Hanging baskets on the porch and in your garden are a stunning way to add interest and color at varying heights. Flowering plants, that looked lovely in the spring, begin to fade away as fall approaches but hanging baskets can rejuvenate the landscape.
Planting flowers in a hanging basket presents a challenge: choosing plants that will perform well, despite the limited growing room. Fortunately, there are many varieties of annuals and perennials that are a suitable choice for hanging basket flowers.
Best plants for a hanging basket
- Petunias – Great for hanging baskets as they tend to mound and pour out over the sides of the basket. The cascading effect, along with their plentiful blooms, makes for a beautiful addition to your home!
- Begonias – Talk about easy care! Most varieties of begonia grow great in sun or shade, making them a great choice for a hanging basket. They provide a full, drooping effect. Some varieties, such as Dragon Wing begonias will grow 2-3 feet tall and branch out with 5-inch long leaves.
- Impatiens – Impatiens are shade-loving plants, so they grow great in hanging baskets in areas that don’t get hit by the sun in the heat of the day.
- Fuschia – What a stunner for hanging! Fuchsia plants have a unique flower design and love the shade (too much exposure to the sun will require more watering to avoid wilting down). They also don’t care much for the heat.
- Lantana – Beautiful mounding spreaders, these plants will produce small clusters of blooms with bright colors. Due to their spreading nature they are perfect for hanging baskets, as they’ll reach out over the edge and drape down the side of the basket. They are also drought resistant.
- Verbena – Similar to lantana, verbena will spread out in a hanging basket and produce flowers vigorously.
- Purslane and portaluca – Great choices for hanging basket flowers. The blooms in a wide variety of colors and succulent-like vines are often used for container gardening and filling a hanging basket up. They, too, are drought resistant.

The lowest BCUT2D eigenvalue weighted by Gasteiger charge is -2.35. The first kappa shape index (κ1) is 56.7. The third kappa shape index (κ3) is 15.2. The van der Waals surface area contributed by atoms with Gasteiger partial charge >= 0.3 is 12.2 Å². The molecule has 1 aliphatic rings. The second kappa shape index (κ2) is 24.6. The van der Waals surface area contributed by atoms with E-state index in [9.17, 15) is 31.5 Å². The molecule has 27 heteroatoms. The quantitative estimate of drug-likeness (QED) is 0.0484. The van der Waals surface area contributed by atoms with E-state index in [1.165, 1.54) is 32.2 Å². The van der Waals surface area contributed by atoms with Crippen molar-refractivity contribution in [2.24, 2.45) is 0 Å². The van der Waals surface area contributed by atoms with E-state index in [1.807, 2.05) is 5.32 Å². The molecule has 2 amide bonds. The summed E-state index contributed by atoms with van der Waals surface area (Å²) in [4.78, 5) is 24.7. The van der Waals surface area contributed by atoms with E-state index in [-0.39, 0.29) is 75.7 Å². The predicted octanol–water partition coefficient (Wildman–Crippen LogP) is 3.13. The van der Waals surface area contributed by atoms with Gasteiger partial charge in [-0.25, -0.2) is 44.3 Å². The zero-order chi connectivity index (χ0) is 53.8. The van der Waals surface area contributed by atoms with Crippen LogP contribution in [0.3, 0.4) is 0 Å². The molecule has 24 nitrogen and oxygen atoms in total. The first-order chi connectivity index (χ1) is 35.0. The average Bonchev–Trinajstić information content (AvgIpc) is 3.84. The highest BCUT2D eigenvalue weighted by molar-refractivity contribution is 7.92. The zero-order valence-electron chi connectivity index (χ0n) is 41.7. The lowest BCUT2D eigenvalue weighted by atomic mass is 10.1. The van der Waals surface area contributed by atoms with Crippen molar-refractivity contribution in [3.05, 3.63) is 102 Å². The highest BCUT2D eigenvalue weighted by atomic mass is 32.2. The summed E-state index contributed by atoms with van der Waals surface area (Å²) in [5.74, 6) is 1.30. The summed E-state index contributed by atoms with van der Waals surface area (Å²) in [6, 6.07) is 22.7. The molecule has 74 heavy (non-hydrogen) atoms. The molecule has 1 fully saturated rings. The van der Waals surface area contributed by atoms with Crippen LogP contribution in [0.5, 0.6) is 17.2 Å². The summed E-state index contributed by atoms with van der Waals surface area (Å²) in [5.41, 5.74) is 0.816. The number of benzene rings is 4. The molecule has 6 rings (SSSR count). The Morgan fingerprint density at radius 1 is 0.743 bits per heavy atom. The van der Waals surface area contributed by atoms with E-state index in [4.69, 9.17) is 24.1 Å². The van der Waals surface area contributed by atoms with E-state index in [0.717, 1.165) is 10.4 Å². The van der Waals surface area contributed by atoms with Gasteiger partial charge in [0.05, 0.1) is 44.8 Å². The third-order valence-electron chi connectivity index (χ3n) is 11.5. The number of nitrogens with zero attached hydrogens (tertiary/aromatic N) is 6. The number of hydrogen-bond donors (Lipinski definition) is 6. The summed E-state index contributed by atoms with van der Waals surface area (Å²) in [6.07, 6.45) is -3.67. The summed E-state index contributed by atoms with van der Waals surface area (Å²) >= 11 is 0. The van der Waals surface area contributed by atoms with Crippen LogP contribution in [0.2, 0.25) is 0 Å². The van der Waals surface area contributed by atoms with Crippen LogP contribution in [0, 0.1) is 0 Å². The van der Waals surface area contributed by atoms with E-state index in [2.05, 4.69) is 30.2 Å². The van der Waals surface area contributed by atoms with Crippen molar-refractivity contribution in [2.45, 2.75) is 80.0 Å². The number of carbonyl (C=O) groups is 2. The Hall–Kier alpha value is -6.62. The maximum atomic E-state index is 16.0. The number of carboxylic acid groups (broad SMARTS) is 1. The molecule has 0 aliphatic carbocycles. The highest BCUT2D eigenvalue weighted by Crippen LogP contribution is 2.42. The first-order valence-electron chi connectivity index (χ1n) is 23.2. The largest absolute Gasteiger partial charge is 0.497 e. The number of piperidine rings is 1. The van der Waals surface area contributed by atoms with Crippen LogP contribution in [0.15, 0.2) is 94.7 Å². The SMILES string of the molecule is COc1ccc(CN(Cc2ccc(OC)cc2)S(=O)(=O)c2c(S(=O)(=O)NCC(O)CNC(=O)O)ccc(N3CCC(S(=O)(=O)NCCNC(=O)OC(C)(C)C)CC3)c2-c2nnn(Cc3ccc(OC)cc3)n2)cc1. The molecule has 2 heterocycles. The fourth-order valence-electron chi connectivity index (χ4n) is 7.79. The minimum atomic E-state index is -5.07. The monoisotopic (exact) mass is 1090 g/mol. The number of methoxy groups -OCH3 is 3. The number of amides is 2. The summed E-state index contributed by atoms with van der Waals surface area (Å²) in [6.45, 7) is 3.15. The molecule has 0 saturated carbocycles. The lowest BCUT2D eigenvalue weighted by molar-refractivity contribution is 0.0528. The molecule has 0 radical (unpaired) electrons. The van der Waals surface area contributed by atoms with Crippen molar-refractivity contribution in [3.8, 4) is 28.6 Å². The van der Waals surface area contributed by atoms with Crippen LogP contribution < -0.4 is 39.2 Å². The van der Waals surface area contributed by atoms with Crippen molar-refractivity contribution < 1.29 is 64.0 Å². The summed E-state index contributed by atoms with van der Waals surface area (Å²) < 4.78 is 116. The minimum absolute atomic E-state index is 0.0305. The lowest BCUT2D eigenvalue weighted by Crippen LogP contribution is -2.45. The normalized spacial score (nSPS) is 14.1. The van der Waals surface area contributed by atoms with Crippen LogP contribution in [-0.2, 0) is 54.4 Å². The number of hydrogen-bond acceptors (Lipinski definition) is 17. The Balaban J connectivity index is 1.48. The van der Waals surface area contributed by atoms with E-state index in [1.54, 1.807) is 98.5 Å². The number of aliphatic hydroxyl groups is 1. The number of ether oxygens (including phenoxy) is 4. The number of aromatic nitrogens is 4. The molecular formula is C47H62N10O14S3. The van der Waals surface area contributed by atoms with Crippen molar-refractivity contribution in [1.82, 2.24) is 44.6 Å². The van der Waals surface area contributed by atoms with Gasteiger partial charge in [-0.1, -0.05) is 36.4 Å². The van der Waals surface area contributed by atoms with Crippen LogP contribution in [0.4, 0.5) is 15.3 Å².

- Sweet potato vines – These vines are chosen as the spillers of many containers and are available in black, bronze, lime green or darker green. Speaking of green, a combination of sweet potato vine, variegated ivy, and creeping jenny makes for an eye-catching basket of green.
- Geraniums – Either zonal geraniums or ivy leaf or a combination of both make for a gorgeous hanging basket. The ivy leaf variety will drop over the side of the basket.
- Ferns – Who could forget the Southern staple of front porches? Ferns are airy, delicate, and beautiful especially while sitting on the front porch sipping a cold lemonade.
How many plants do you put in a hanging basket?
Another thing to consider is the size of the hanging basket. If you have a 10” (in diameter from the top) hanging basket, then you won’t be able to fit nearly as many plants in as you would a 13”+ hanging basket.
Below is a helpful guide to how many plants to put in your hanging basket:
- 10” hanging basket: 1-3 plants
- 11” hanging basket: 1-5 plants
- 12” hanging basket: 1-6 plants
- 13”+: fill in the areas that you can.
Care for hanging baskets
Hanging baskets are more needy when it comes to fertilizer because of the smaller volume of soil. Incorporate slow-release fertilizer into the soil in advance of planting. Also, schedule half-strength liquid fertilizer (balanced mix) applications every two weeks over the basket’s lifespan.
Maintaining uniform moisture in the container will likely require more watering during warmer months. Moisture retention products, when properly measured, prepared and incorporated into the planting soil, will help with potential moisture deficiencies. Read package labels on how to use these materials. Also, add additional drainage holes to prevent over saturation of your plants.
Hanging baskets are a little heaven for the eye to follow with low, medium, and taller shepherds hooks in your garden. When the summer flowers start to wane, think of fall and cooler temperatures. Plant some pansies to enjoy in the months ahead.